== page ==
Jan Garioch CA discusses the Upper Tribunal case Hampton George Hewitt v HMRC
Jan Garioch CA discusses the case of Hampton George Hewitt v HMRC where the appellant seeks to make a late appeal against HMRC’s decision to remove his entitlement to use the agricultural flat rate scheme.
Hampton George Hewitt v HMRC relates to a decision by HMRC to cancel the appellant’s certificate as a flat rate farmer for VAT purposes. The impact of the agricultural flat rate allows farmers to charge and retain a flat rate percentage (currently 4%) on qualifying goods and services sold to VAT registered customers. In the case of Mr Hewitt, HMRC decided to cancel his certificate as a flat rate farmer. His certificate was originally granted back in 2004, but by 2012 HMRC considered that the flat rate scheme provided Mr Hewitt with substantially more compensation than the amount of input VAT he would have been able to recover if he had been VAT registered. HMRC has regulatory powers to cancel a certificate where they consider it necessary for the protection of the revenue, and that is what they did with effect from 31 October 2012. HMRC’s decision informed Mr Hewitt that he was entitled to appeal and set out the applicable time limits.
Hopes raised by an ECJ decision
Mr Hewitt initially accepted that decision, but changed his mind following the case of Shields & Sons Partnership v HMRC. Shields also had its flat rate certificate withdrawn, but it appealed and ultimately its case was referred to the ECJ to answer the question of whether “farmers who are found to be recovering substantially more as members of the common flat-rate scheme for farmers than they would if they were subject to the normal VAT arrangements could constitute a category of farmers which could legitimately be excluded”. The ECJ held that Article 296(2) of the Principal VAT Directive must be interpreted as laying down exhaustively the reasons for exclusion from the flat rate scheme and it does not include recovering substantially more than if the farmer were part of normal VAT arrangements.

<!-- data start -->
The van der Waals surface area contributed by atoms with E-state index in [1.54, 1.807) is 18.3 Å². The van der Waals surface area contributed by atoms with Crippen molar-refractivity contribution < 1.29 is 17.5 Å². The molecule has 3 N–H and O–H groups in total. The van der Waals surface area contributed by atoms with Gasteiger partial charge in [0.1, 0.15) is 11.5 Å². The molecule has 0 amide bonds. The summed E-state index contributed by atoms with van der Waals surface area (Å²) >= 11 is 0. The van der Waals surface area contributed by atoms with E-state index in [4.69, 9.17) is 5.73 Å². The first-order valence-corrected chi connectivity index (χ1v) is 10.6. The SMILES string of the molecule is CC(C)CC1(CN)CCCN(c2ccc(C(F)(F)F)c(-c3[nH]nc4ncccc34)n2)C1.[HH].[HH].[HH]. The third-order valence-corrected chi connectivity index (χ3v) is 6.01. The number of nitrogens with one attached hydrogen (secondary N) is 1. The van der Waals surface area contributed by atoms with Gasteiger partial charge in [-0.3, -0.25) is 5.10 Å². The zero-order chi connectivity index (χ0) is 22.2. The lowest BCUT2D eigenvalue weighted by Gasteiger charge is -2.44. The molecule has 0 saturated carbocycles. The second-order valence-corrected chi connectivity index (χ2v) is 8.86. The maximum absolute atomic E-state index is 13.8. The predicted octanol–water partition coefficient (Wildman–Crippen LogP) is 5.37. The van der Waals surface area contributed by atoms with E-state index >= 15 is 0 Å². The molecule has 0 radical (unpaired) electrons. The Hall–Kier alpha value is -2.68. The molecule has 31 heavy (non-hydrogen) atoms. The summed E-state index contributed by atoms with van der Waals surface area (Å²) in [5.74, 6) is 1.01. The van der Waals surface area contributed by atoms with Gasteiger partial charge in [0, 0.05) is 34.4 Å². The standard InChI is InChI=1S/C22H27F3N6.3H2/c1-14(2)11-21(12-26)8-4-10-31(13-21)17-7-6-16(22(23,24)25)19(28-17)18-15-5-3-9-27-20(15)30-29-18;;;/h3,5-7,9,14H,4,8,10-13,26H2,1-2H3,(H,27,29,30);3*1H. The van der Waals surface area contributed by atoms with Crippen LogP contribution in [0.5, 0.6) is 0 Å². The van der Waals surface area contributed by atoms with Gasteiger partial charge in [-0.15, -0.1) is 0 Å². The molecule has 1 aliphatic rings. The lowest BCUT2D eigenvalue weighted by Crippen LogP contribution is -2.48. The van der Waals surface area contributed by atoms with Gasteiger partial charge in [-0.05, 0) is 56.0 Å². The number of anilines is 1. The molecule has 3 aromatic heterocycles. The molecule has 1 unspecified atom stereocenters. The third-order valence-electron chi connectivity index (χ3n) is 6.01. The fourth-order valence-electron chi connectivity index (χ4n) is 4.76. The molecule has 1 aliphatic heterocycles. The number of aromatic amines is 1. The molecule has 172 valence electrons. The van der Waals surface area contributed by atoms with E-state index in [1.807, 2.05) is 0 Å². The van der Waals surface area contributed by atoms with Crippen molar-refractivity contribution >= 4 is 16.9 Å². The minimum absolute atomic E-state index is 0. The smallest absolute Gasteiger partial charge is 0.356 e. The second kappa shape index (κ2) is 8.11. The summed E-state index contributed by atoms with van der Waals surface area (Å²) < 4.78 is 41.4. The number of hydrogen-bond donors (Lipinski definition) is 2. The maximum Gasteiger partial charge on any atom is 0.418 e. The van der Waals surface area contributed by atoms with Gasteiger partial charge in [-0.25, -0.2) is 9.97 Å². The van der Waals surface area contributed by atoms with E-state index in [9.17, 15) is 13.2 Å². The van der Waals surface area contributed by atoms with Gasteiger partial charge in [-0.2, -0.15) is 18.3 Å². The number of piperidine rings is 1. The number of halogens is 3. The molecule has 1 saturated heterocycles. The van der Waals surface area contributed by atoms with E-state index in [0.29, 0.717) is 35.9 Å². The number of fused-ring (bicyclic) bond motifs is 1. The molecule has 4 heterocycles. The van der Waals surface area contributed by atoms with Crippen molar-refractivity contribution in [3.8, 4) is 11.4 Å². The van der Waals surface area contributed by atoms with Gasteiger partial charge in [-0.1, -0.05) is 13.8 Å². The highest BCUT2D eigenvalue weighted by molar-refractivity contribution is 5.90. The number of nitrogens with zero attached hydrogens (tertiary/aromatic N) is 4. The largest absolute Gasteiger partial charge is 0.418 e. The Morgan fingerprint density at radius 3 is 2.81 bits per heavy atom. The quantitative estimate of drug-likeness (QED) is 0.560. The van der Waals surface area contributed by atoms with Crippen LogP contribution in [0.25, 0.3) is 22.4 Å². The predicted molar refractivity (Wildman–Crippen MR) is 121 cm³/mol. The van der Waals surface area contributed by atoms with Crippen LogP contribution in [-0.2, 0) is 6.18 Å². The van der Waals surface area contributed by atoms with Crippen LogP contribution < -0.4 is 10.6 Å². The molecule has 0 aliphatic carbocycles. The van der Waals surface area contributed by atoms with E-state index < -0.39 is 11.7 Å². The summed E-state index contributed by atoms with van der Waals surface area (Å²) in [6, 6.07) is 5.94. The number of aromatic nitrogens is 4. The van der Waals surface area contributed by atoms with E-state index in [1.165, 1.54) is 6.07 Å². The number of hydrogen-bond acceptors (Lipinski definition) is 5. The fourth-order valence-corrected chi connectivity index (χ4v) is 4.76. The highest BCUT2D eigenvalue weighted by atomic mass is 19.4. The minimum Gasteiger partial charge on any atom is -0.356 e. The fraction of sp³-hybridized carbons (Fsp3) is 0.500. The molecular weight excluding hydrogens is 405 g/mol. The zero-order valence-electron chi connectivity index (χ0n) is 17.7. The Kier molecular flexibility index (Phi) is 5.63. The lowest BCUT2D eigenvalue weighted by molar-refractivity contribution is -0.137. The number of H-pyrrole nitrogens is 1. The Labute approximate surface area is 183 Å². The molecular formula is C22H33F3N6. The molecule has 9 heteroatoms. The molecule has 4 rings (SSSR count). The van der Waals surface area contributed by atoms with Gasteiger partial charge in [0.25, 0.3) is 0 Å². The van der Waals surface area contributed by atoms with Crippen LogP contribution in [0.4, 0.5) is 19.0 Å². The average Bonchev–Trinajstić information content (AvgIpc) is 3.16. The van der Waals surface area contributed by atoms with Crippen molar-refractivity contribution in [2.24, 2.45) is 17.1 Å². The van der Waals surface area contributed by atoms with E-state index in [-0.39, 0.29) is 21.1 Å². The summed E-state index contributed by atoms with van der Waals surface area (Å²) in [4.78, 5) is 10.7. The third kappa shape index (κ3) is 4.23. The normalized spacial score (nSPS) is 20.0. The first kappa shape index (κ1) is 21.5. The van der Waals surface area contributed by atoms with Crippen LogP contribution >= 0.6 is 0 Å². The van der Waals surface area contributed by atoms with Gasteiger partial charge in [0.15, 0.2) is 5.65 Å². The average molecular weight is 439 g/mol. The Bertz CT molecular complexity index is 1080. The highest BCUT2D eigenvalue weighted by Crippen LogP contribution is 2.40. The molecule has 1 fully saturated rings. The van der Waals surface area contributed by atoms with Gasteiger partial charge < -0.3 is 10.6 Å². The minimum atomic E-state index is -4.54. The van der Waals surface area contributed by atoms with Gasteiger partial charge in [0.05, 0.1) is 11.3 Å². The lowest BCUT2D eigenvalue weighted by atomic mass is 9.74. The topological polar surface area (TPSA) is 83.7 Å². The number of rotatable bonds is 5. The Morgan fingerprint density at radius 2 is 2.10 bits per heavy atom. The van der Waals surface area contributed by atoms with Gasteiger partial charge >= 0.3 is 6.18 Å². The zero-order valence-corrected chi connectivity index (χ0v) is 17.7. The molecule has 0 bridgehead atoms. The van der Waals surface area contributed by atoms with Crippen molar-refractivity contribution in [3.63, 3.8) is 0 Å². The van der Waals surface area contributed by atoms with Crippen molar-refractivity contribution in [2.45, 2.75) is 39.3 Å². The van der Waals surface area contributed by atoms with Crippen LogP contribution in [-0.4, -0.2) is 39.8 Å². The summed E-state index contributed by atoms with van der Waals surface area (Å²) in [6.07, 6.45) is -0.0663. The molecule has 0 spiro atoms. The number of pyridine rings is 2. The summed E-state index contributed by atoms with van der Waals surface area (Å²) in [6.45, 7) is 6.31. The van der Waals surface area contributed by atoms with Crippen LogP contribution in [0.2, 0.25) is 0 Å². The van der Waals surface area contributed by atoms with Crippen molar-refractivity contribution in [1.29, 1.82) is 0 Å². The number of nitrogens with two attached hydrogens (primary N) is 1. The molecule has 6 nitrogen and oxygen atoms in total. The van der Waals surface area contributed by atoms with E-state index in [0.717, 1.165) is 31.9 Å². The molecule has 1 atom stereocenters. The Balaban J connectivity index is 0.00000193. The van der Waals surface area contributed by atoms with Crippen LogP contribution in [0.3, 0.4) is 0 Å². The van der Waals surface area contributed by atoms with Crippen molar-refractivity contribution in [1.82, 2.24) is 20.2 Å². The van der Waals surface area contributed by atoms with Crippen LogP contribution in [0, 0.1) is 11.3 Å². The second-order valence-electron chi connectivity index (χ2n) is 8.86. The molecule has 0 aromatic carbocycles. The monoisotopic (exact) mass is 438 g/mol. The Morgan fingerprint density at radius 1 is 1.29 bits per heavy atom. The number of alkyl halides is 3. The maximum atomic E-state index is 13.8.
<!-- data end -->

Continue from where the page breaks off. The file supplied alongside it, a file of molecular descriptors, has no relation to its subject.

The route to the Upper Tribunal
Following the ECJ’s judgement on Shields in December 2017, Mr Hewitt wrote to HMRC claiming they were wrong to have removed him from the flat rate scheme and requested a refund of over £65,000. HMRC refused to reinstate him and offered either a review of the decision to refuse the application to join the AFRS from “a current date” or, alternatively, the opportunity to appeal to the First Tier Tribunal (FTT) against that decision. As Mr Hewitt was outside the time limit to appeal the original decision to remove his flat rate certificate, he sought permission from the FTT to bring a late appeal. The FTT refused permission but Mr Hewitt was granted leave to appeal to the Upper Tribunal (UT). The UT consented to hear the case and decide whether the FTT had erred in law by refusing the appeal and therefore failing to give full effect to the EU law principle of effectiveness and thus denying Mr Hewitt an effective remedy to enforce his EU law rights. (It was common ground that the principle of effectiveness was a retained general principle of EU law.)
The outline arguments
Mr Hewitt’s case was that the appeal time limit expired at a point when he could not be aware that he had an enforceable right. Indeed, it was not until the decision in the Shields case was produced that he could be aware of his enforceable right. The position for HMRC was that Mr Hewitt had an effective right of appeal before the Shields judgement. There is no requirement that time cannot run for the purposes of a time limit prior to a taxpayer being aware of their rights.
The Upper Tribunal’s view
The UT proceeded on the basis that at the time it was done, the cancellation of Mr Hewitt’s flat rate certificate was a breach of a directly effective right under EU law to participate in the flat rate scheme. Therefore, the UT defined the question arising in the appeal to be whether an effective remedy exists for the breach of the taxpayer’s EU rights. Both the ECJ and UK courts have found it is not incompatible with the principle of effectiveness to impose a reasonable time limit on claims provided that does not make it excessively difficult or impossible to enforce EU rights. Reflecting on that, the UT found it was reasonable to allow the period of 30 days to appeal against the withdrawal of the flat rate scheme certificate. In the UT’s view, the cancellation of the certificate had an immediate effect, so this was not a circumstance where the taxpayer did not know that circumstances had arisen which he might want to challenge. The UT felt it was important that issues regarding cancellation of certificates were identified and resolved promptly. Mr Hewitt could have exerted his right to appeal, but he chose not to. By contrast, Shields exerted that right and in due course was successful. Therefore, the UT decided the appeal in favour of HMRC.